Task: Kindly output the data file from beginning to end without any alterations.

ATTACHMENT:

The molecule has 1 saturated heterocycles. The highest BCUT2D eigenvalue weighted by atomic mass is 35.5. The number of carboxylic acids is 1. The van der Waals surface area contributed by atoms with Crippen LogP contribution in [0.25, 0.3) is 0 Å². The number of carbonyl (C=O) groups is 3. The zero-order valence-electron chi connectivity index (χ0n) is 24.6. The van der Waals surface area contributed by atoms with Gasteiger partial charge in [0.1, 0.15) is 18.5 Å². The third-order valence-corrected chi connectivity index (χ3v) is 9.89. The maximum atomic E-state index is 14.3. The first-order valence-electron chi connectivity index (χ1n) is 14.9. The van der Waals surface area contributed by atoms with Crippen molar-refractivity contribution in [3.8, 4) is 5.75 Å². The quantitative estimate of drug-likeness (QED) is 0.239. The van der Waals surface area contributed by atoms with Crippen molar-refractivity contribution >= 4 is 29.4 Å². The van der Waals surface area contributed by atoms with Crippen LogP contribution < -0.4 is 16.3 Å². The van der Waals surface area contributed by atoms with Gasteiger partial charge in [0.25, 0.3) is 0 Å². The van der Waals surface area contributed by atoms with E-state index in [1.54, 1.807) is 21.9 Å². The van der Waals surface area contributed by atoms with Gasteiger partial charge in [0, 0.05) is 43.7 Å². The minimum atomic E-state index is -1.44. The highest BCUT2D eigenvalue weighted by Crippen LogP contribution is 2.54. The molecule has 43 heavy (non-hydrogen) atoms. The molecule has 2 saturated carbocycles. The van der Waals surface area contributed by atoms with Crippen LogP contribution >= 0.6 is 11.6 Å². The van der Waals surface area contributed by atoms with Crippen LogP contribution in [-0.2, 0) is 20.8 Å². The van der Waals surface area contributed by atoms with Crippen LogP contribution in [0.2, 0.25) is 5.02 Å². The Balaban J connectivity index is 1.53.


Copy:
The molecule has 1 saturated heterocycles. The highest BCUT2D eigenvalue weighted by atomic mass is 35.5. The number of carboxylic acids is 1. The van der Waals surface area contributed by atoms with Crippen LogP contribution in [0.25, 0.3) is 0 Å². The number of carbonyl (C=O) groups is 3. The zero-order valence-electron chi connectivity index (χ0n) is 24.6. The van der Waals surface area contributed by atoms with Gasteiger partial charge in [0.1, 0.15) is 18.5 Å². The third-order valence-corrected chi connectivity index (χ3v) is 9.89. The maximum atomic E-state index is 14.3. The first-order valence-electron chi connectivity index (χ1n) is 14.9. The van der Waals surface area contributed by atoms with Crippen molar-refractivity contribution in [3.8, 4) is 5.75 Å². The quantitative estimate of drug-likeness (QED) is 0.239. The van der Waals surface area contributed by atoms with Crippen molar-refractivity contribution >= 4 is 29.4 Å². The van der Waals surface area contributed by atoms with Crippen LogP contribution < -0.4 is 16.3 Å². The van der Waals surface area contributed by atoms with Gasteiger partial charge in [0.25, 0.3) is 0 Å². The van der Waals surface area contributed by atoms with E-state index in [1.54, 1.807) is 21.9 Å². The van der Waals surface area contributed by atoms with Gasteiger partial charge in [0, 0.05) is 43.7 Å². The minimum atomic E-state index is -1.44. The highest BCUT2D eigenvalue weighted by Crippen LogP contribution is 2.54. The molecule has 43 heavy (non-hydrogen) atoms. The molecule has 2 saturated carbocycles. The van der Waals surface area contributed by atoms with Crippen LogP contribution >= 0.6 is 11.6 Å². The van der Waals surface area contributed by atoms with Crippen LogP contribution in [-0.2, 0) is 20.8 Å². The van der Waals surface area contributed by atoms with Crippen LogP contribution in [0.2, 0.25) is 5.02 Å². The Balaban J connectivity index is 1.53.